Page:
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Ireland is paying the price for its Brexit arrogance

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Leo Varadkar left his job as Irish prime minister last month with compliments being lavished on him from all directions — especially the White House — for his triumph over Brexit Britain in forcing the retention of an open land border on Northern Ireland. 

For many, the damage it did to relationships with unionists was a matter for satisfaction – one up on the old enemy. But while the Irish are traditionally uninterested in the law of unintended consequences, the results this time are potentially catastrophic.

The “Ah-sure-it’ll-be-grand” cheery optimism of my countrymen can be very attractive, but it’s no way to address major crises. Take the Ukraine war, and the subsequent massive displacement of people. 

The Irish love visionaries and virtue-signallers. Angela Merkel became widely admired as a heroine when in 2015 she opened her arms to 1.2 million refugees, mostly from Syria, Iraq and Afghanistan. Europe has been reaping the consequences of such a cultural upheaval ever since.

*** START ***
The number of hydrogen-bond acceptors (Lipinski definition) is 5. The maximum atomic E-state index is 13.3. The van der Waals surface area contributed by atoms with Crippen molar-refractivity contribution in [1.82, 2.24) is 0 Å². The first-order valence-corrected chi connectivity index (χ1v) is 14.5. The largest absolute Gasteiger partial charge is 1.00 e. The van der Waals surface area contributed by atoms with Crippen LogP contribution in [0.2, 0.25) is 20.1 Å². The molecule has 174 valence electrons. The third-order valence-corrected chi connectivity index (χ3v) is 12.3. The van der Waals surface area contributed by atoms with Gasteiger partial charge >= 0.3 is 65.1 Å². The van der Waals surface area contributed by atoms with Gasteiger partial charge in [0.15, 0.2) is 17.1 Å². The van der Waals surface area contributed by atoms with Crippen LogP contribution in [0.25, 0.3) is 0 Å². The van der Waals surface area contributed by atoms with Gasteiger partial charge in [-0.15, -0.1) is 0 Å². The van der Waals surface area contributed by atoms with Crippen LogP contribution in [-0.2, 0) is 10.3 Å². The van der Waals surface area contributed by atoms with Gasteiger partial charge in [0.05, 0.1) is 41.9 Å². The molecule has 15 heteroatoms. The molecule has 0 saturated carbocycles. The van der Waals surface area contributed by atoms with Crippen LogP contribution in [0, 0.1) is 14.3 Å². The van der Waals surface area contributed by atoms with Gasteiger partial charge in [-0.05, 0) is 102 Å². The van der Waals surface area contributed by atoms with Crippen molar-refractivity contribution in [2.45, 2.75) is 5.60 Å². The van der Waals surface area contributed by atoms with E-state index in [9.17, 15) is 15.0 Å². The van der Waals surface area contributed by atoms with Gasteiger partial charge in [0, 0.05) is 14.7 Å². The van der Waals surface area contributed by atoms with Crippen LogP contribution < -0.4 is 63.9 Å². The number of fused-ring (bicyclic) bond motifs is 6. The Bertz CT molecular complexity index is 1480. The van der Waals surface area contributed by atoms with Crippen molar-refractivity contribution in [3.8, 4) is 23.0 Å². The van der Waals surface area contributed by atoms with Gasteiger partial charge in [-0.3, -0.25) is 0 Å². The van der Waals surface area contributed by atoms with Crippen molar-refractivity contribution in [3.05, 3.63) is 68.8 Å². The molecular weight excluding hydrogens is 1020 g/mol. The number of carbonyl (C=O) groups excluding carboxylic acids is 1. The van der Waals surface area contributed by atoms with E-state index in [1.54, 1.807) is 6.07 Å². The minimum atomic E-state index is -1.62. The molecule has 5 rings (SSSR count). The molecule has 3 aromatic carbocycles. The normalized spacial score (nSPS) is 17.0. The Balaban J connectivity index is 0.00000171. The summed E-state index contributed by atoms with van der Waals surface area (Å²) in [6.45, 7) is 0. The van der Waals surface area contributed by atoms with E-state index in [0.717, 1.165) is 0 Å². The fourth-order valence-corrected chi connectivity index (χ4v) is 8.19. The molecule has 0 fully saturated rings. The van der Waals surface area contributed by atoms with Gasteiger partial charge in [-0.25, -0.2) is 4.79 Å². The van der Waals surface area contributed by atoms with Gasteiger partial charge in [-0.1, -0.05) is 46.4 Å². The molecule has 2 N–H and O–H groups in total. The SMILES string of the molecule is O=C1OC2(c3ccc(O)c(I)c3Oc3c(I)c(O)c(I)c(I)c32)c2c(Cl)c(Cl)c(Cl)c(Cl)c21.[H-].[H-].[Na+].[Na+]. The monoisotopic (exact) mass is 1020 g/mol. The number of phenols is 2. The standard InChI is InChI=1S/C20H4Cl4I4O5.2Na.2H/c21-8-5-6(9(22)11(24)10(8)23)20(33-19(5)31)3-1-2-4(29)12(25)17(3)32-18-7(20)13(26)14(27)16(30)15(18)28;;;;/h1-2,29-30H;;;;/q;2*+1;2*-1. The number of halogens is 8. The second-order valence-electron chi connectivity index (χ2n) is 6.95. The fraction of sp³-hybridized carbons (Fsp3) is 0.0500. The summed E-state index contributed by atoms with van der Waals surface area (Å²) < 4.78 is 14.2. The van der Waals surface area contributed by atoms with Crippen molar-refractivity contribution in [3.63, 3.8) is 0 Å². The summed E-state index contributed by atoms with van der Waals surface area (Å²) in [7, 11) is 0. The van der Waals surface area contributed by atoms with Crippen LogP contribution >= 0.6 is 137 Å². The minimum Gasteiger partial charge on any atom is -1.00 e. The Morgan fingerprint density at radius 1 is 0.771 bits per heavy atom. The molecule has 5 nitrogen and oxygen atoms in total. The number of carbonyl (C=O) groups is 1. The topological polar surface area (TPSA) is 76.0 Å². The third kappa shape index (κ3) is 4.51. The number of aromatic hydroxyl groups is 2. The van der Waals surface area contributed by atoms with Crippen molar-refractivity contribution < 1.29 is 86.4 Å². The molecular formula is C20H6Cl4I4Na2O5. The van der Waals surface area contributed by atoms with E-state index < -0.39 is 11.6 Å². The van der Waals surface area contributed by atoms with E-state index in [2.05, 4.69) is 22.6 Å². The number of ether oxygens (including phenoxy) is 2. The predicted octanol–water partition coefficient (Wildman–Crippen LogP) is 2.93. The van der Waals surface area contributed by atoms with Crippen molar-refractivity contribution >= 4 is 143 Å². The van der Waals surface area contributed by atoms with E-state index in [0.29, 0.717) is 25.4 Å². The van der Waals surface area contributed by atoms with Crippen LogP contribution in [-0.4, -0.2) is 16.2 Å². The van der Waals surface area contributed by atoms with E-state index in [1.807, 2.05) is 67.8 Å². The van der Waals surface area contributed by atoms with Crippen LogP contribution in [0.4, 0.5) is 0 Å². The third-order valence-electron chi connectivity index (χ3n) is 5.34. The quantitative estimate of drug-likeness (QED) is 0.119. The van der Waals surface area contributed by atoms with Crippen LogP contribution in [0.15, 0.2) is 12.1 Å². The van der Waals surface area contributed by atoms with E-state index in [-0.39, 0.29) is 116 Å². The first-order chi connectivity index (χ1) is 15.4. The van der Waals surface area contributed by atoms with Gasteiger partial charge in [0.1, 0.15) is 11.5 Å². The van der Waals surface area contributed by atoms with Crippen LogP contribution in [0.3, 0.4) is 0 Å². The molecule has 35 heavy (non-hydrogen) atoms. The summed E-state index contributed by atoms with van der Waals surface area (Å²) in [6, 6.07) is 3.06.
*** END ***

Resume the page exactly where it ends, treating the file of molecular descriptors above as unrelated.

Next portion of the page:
Ireland was as open-handed when it came to welcoming Ukrainians. A country of 5,000,000 took in more than 100,000. There was much self-congratulation for its generosity along with sneering at the mean-spirited Brits. But so unstinting were the benefits showered on Ukrainian refugees that some already safely in the EU relocated to Ireland.  

And as Dublin’s reputation for being an even softer touch than London grew, non-Ukrainian applications for asylum (aka international protection) showed a 186% increase from 13,651 in 2019 to 2022.  

Now practically every little town in Ireland is seeing hotels and hostels commandeered and packed out, and there are unfortunate asylum seekers sleeping in tents in front of government buildings in Dublin.  

Making everything worse is the unintended consequence of the border. The Minister for Justice, Helen McEntee, has had to admit that more than 80% of people applying for asylum in the Republic are pouring over the border from Northern Ireland and she clearly has absolutely no idea what to do about it.

On top of this, the Irish government, apparently deeply unbothered about preserving the country’s sovereignty, has decided to opt into the EU Pact on Asylum and Migration without giving any but the most cursory parliamentary scrutiny.  

According to Senator Michael McDowell – the distinguished lawyer who almost single-handedly recently persuaded the Irish electorate to reject two ill-thought out and deeply foolish referendums – it illustrates the “massive black hole” in Ireland’s legislative relationship with the EU. 

For a country that mocked Britain’s desire for sovereignty, and sought to use obstinate insistence as an open border as a means for punishment, it is a brutal comeuppance. Ireland’s elites are being hoist by their own petard.

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